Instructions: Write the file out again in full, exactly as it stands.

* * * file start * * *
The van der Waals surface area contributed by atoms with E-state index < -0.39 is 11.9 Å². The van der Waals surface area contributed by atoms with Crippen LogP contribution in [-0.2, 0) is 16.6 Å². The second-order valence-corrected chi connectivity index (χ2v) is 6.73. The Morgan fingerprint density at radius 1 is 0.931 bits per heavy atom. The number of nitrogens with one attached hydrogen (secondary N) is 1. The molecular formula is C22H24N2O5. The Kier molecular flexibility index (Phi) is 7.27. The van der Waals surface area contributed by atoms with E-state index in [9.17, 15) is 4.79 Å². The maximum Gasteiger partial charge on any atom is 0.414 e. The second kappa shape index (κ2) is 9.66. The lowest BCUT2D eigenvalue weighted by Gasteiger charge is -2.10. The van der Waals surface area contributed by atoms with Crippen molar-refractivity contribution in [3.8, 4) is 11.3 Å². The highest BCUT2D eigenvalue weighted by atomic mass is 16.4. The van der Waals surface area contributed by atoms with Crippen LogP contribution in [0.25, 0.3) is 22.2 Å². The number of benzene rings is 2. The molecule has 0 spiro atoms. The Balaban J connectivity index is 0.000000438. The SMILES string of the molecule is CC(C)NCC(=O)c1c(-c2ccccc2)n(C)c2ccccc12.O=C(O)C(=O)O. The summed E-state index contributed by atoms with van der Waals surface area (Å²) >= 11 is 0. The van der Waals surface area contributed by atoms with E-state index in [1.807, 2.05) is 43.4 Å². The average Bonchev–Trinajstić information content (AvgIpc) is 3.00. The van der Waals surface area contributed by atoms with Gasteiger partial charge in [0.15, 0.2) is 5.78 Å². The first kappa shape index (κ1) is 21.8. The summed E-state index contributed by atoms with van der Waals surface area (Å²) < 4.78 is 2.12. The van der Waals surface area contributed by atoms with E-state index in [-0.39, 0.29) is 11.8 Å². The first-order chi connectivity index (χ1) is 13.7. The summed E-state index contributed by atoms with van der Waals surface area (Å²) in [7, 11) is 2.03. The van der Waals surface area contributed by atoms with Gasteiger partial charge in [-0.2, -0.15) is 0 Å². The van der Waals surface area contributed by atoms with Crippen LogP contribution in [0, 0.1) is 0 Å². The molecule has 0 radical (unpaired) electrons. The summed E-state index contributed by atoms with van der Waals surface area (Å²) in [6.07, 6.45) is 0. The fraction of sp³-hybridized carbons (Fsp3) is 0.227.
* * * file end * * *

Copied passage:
The van der Waals surface area contributed by atoms with E-state index < -0.39 is 11.9 Å². The van der Waals surface area contributed by atoms with Crippen LogP contribution in [-0.2, 0) is 16.6 Å². The second-order valence-corrected chi connectivity index (χ2v) is 6.73. The Morgan fingerprint density at radius 1 is 0.931 bits per heavy atom. The number of nitrogens with one attached hydrogen (secondary N) is 1. The molecular formula is C22H24N2O5. The Kier molecular flexibility index (Phi) is 7.27. The van der Waals surface area contributed by atoms with E-state index in [9.17, 15) is 4.79 Å². The maximum Gasteiger partial charge on any atom is 0.414 e. The second kappa shape index (κ2) is 9.66. The lowest BCUT2D eigenvalue weighted by Gasteiger charge is -2.10. The van der Waals surface area contributed by atoms with Crippen molar-refractivity contribution in [3.8, 4) is 11.3 Å². The highest BCUT2D eigenvalue weighted by atomic mass is 16.4. The van der Waals surface area contributed by atoms with Crippen LogP contribution in [0.25, 0.3) is 22.2 Å². The number of benzene rings is 2. The molecule has 0 spiro atoms. The Balaban J connectivity index is 0.000000438. The SMILES string of the molecule is CC(C)NCC(=O)c1c(-c2ccccc2)n(C)c2ccccc12.O=C(O)C(=O)O. The summed E-state index contributed by atoms with van der Waals surface area (Å²) >= 11 is 0. The van der Waals surface area contributed by atoms with E-state index in [1.807, 2.05) is 43.4 Å². The average Bonchev–Trinajstić information content (AvgIpc) is 3.00. The van der Waals surface area contributed by atoms with Gasteiger partial charge in [0.15, 0.2) is 5.78 Å². The first kappa shape index (κ1) is 21.8. The summed E-state index contributed by atoms with van der Waals surface area (Å²) < 4.78 is 2.12. The van der Waals surface area contributed by atoms with E-state index in [-0.39, 0.29) is 11.8 Å². The first-order chi connectivity index (χ1) is 13.7. The summed E-state index contributed by atoms with van der Waals surface area (Å²) in [7, 11) is 2.03. The van der Waals surface area contributed by atoms with Gasteiger partial charge in [-0.2, -0.15) is 0 Å². The van der Waals surface area contributed by atoms with Crippen LogP contribution in [0, 0.1) is 0 Å². The molecule has 0 radical (unpaired) electrons. The summed E-state index contributed by atoms with van der Waals surface area (Å²) in [6.07, 6.45) is 0. The fraction of sp³-hybridized carbons (Fsp3) is 0.227.